Author(s): Marks SD, Gordon I, Tullus K
Abstract Share this page
Abstract The correct protocol for investigating urinary tract infections (UTI) is unknown but remains a hotly debated topic. The main objective in investigating children with UTI is to prevent the long-term complications of developing hypertension, chronic kidney disease (CKD) and/or pregnancy complications. However, the prognosis for childhood UTI remains good, with low long-term risks, from epidemiological studies, of developing these sequelae. Although childhood UTI is common, the occurrence of CKD and the likelihood that acute pyelonephritis will cause renal damage progressing to CKD are rare. We studied the current literature on investigations of childhood UTI and propose a protocol for carrying out selected investigations in high-risk children. By identifying this group of children with increased risk of having an abnormal urinary tract that warrant investigation, we recommend that targeting investigations to specific children (as opposed to protocol-based investigations of all children with UTI), will be clinically safe and effective and will avoid the unnecessary distress and cost of invasive investigations.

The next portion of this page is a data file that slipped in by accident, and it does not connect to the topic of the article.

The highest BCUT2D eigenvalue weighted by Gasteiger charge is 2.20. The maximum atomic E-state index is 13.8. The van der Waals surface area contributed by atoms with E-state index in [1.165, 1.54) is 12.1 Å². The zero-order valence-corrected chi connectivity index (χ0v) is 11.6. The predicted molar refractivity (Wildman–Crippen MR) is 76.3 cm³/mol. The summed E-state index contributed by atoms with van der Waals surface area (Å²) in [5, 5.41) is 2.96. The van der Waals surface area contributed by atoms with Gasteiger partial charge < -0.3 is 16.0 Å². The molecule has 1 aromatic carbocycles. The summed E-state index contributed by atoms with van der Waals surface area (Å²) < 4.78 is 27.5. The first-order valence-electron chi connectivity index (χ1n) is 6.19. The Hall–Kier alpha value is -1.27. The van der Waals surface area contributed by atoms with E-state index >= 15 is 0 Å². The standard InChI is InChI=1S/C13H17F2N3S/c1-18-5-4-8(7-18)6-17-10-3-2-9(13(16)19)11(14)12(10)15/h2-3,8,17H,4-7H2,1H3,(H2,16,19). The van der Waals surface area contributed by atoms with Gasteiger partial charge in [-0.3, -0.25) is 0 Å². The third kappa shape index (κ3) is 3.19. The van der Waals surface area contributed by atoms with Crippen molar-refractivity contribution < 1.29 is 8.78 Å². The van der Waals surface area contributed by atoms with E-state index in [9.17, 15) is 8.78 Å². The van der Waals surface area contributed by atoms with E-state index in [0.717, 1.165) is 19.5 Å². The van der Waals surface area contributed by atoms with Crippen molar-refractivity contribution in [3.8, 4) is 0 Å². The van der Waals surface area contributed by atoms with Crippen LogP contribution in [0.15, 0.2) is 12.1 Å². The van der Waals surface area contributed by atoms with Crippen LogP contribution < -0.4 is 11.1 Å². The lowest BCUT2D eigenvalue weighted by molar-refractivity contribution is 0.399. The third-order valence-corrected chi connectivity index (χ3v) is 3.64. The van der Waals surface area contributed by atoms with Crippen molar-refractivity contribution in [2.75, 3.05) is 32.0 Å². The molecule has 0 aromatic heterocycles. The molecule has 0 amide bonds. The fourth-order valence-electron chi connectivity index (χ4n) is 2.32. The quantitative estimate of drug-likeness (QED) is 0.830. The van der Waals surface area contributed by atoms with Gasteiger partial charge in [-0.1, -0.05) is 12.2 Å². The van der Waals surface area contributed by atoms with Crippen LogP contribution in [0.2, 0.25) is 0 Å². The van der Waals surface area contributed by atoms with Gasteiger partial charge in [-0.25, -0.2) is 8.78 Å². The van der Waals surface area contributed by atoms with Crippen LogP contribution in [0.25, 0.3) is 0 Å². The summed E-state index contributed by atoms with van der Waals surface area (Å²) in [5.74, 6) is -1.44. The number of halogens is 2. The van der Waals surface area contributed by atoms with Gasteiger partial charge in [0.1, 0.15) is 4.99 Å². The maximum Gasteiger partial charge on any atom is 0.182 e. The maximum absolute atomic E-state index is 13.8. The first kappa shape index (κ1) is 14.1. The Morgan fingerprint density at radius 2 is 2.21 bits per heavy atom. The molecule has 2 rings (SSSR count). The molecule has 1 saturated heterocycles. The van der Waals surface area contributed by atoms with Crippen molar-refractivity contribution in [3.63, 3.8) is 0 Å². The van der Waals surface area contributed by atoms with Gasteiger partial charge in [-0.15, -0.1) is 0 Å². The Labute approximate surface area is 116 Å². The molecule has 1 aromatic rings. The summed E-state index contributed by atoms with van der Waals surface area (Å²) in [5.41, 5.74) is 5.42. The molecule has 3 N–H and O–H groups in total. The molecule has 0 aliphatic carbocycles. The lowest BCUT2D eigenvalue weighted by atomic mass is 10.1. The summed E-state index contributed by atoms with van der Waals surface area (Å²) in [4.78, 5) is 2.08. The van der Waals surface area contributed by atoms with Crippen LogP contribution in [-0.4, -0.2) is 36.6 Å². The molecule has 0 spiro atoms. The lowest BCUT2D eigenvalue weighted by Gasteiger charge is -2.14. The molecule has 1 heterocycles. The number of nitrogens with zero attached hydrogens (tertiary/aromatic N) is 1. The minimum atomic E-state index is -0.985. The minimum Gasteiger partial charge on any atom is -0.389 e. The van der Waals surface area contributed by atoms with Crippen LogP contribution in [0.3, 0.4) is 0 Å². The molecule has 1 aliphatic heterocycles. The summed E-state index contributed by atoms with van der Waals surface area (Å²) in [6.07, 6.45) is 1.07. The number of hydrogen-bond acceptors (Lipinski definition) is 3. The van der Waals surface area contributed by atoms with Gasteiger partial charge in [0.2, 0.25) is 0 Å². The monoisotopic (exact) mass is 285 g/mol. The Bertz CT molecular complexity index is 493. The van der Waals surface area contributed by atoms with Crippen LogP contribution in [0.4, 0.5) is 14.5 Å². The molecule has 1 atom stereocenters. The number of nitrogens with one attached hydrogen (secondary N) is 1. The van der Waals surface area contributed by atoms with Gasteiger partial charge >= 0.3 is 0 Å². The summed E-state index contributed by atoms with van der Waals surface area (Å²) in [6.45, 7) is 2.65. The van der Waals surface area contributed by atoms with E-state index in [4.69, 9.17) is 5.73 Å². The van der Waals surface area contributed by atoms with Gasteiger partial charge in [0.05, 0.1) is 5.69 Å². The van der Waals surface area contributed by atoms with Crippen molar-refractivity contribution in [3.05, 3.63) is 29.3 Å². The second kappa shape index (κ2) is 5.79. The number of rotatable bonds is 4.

This article was published in Pediatr Nephrol
and referenced in Advances in Pharmacoepidemiology and Drug Safety